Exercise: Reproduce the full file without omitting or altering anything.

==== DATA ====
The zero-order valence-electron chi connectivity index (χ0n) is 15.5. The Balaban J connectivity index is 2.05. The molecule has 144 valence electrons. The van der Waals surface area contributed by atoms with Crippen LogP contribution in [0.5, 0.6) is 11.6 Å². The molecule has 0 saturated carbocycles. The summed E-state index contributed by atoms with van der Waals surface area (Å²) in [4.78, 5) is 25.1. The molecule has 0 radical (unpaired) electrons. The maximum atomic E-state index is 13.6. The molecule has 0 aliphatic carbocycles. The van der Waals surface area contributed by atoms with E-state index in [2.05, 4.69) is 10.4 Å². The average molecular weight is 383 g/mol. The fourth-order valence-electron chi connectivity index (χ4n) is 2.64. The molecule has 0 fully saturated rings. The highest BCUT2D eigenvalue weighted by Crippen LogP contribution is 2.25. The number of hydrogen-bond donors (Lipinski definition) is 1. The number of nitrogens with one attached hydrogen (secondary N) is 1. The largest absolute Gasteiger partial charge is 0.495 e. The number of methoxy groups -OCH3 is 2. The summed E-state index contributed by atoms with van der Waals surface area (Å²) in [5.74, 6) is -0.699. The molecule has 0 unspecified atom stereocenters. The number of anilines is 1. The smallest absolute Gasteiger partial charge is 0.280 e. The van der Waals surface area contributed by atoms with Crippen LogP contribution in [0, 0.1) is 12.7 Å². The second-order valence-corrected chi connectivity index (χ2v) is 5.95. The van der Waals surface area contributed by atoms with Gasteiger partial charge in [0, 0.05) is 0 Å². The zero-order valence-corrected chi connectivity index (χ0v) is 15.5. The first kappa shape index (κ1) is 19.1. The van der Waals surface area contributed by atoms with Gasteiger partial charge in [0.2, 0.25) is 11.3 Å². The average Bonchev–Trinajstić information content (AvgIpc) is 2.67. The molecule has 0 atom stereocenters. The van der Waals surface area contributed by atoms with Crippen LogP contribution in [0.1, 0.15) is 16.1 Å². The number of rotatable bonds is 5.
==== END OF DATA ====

The zero-order valence-electron chi connectivity index (χ0n) is 15.5. The Balaban J connectivity index is 2.05. The molecule has 144 valence electrons. The van der Waals surface area contributed by atoms with Crippen LogP contribution in [0.5, 0.6) is 11.6 Å². The molecule has 0 saturated carbocycles. The summed E-state index contributed by atoms with van der Waals surface area (Å²) in [4.78, 5) is 25.1. The molecule has 0 radical (unpaired) electrons. The maximum atomic E-state index is 13.6. The molecule has 0 aliphatic carbocycles. The van der Waals surface area contributed by atoms with E-state index in [2.05, 4.69) is 10.4 Å². The average molecular weight is 383 g/mol. The fourth-order valence-electron chi connectivity index (χ4n) is 2.64. The molecule has 0 fully saturated rings. The highest BCUT2D eigenvalue weighted by Crippen LogP contribution is 2.25. The number of hydrogen-bond donors (Lipinski definition) is 1. The number of nitrogens with one attached hydrogen (secondary N) is 1. The largest absolute Gasteiger partial charge is 0.495 e. The number of methoxy groups -OCH3 is 2. The summed E-state index contributed by atoms with van der Waals surface area (Å²) in [5.74, 6) is -0.699. The molecule has 0 unspecified atom stereocenters. The number of anilines is 1. The smallest absolute Gasteiger partial charge is 0.280 e. The van der Waals surface area contributed by atoms with Crippen LogP contribution in [0, 0.1) is 12.7 Å². The second-order valence-corrected chi connectivity index (χ2v) is 5.95. The van der Waals surface area contributed by atoms with Gasteiger partial charge in [0, 0.05) is 0 Å². The zero-order valence-corrected chi connectivity index (χ0v) is 15.5. The first kappa shape index (κ1) is 19.1. The van der Waals surface area contributed by atoms with Gasteiger partial charge in [0.2, 0.25) is 11.3 Å². The average Bonchev–Trinajstić information content (AvgIpc) is 2.67. The molecule has 0 atom stereocenters. The van der Waals surface area contributed by atoms with Crippen LogP contribution in [0.1, 0.15) is 16.1 Å². The number of rotatable bonds is 5.